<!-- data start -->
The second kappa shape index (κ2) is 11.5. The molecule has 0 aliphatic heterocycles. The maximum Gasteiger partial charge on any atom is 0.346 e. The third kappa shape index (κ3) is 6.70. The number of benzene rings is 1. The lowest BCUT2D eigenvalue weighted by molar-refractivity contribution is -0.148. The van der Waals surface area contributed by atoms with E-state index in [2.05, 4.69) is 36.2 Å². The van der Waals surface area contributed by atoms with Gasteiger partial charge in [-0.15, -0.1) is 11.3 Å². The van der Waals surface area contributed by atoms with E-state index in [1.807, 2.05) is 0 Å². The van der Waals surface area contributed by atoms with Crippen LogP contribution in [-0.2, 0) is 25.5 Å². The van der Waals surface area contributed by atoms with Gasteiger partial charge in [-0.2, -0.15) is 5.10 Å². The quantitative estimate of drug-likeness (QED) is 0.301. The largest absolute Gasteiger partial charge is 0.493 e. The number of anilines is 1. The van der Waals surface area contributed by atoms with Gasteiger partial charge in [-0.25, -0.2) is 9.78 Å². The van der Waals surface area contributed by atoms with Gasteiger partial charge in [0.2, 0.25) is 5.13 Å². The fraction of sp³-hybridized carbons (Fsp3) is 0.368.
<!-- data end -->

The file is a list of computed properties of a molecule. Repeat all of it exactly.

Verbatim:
The second kappa shape index (κ2) is 11.5. The molecule has 0 aliphatic heterocycles. The maximum Gasteiger partial charge on any atom is 0.346 e. The third kappa shape index (κ3) is 6.70. The number of benzene rings is 1. The lowest BCUT2D eigenvalue weighted by molar-refractivity contribution is -0.148. The van der Waals surface area contributed by atoms with E-state index in [2.05, 4.69) is 36.2 Å². The van der Waals surface area contributed by atoms with Gasteiger partial charge in [-0.15, -0.1) is 11.3 Å². The van der Waals surface area contributed by atoms with E-state index in [1.807, 2.05) is 0 Å². The van der Waals surface area contributed by atoms with Crippen LogP contribution in [-0.2, 0) is 25.5 Å². The van der Waals surface area contributed by atoms with Gasteiger partial charge in [-0.2, -0.15) is 5.10 Å². The quantitative estimate of drug-likeness (QED) is 0.301. The largest absolute Gasteiger partial charge is 0.493 e. The number of anilines is 1. The van der Waals surface area contributed by atoms with Gasteiger partial charge in [-0.25, -0.2) is 9.78 Å². The van der Waals surface area contributed by atoms with Gasteiger partial charge in [0.2, 0.25) is 5.13 Å². The fraction of sp³-hybridized carbons (Fsp3) is 0.368.